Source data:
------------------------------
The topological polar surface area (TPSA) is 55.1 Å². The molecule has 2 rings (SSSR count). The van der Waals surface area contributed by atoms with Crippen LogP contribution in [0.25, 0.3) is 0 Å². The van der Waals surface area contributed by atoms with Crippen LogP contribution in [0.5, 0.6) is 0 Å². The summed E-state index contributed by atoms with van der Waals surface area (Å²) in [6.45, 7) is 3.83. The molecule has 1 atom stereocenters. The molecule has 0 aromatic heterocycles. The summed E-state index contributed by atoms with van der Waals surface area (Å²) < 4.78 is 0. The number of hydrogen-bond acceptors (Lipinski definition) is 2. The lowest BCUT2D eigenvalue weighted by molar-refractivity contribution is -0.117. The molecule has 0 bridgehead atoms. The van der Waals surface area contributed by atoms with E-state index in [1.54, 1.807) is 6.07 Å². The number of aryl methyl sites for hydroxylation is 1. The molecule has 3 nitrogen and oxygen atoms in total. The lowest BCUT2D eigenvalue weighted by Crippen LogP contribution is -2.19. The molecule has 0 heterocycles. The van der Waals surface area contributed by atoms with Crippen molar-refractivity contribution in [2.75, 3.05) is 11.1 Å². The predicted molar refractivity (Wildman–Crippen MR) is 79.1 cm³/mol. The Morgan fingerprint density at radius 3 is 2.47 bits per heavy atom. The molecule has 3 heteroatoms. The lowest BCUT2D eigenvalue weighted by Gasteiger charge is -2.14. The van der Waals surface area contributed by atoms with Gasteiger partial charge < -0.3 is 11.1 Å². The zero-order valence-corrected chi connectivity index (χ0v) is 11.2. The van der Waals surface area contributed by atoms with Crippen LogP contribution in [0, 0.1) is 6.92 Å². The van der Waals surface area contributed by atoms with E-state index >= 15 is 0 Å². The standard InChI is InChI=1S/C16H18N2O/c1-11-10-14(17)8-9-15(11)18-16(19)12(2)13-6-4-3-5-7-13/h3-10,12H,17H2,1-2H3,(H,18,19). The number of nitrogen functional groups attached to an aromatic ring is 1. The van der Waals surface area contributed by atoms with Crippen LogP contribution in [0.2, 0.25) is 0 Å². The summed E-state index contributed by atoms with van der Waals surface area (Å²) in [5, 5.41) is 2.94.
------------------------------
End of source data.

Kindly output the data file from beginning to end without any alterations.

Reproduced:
The topological polar surface area (TPSA) is 55.1 Å². The molecule has 2 rings (SSSR count). The van der Waals surface area contributed by atoms with Crippen LogP contribution in [0.25, 0.3) is 0 Å². The van der Waals surface area contributed by atoms with Crippen LogP contribution in [0.5, 0.6) is 0 Å². The summed E-state index contributed by atoms with van der Waals surface area (Å²) in [6.45, 7) is 3.83. The molecule has 1 atom stereocenters. The molecule has 0 aromatic heterocycles. The summed E-state index contributed by atoms with van der Waals surface area (Å²) < 4.78 is 0. The number of hydrogen-bond acceptors (Lipinski definition) is 2. The lowest BCUT2D eigenvalue weighted by molar-refractivity contribution is -0.117. The molecule has 0 bridgehead atoms. The van der Waals surface area contributed by atoms with E-state index in [1.54, 1.807) is 6.07 Å². The number of aryl methyl sites for hydroxylation is 1. The molecule has 3 nitrogen and oxygen atoms in total. The lowest BCUT2D eigenvalue weighted by Crippen LogP contribution is -2.19. The molecule has 0 heterocycles. The van der Waals surface area contributed by atoms with Crippen molar-refractivity contribution in [2.75, 3.05) is 11.1 Å². The predicted molar refractivity (Wildman–Crippen MR) is 79.1 cm³/mol. The Morgan fingerprint density at radius 3 is 2.47 bits per heavy atom. The molecule has 3 heteroatoms. The lowest BCUT2D eigenvalue weighted by Gasteiger charge is -2.14. The van der Waals surface area contributed by atoms with Gasteiger partial charge < -0.3 is 11.1 Å². The zero-order valence-corrected chi connectivity index (χ0v) is 11.2. The van der Waals surface area contributed by atoms with Crippen LogP contribution in [0, 0.1) is 6.92 Å². The van der Waals surface area contributed by atoms with E-state index >= 15 is 0 Å². The standard InChI is InChI=1S/C16H18N2O/c1-11-10-14(17)8-9-15(11)18-16(19)12(2)13-6-4-3-5-7-13/h3-10,12H,17H2,1-2H3,(H,18,19). The number of nitrogen functional groups attached to an aromatic ring is 1. The van der Waals surface area contributed by atoms with Crippen LogP contribution in [0.2, 0.25) is 0 Å². The summed E-state index contributed by atoms with van der Waals surface area (Å²) in [5, 5.41) is 2.94.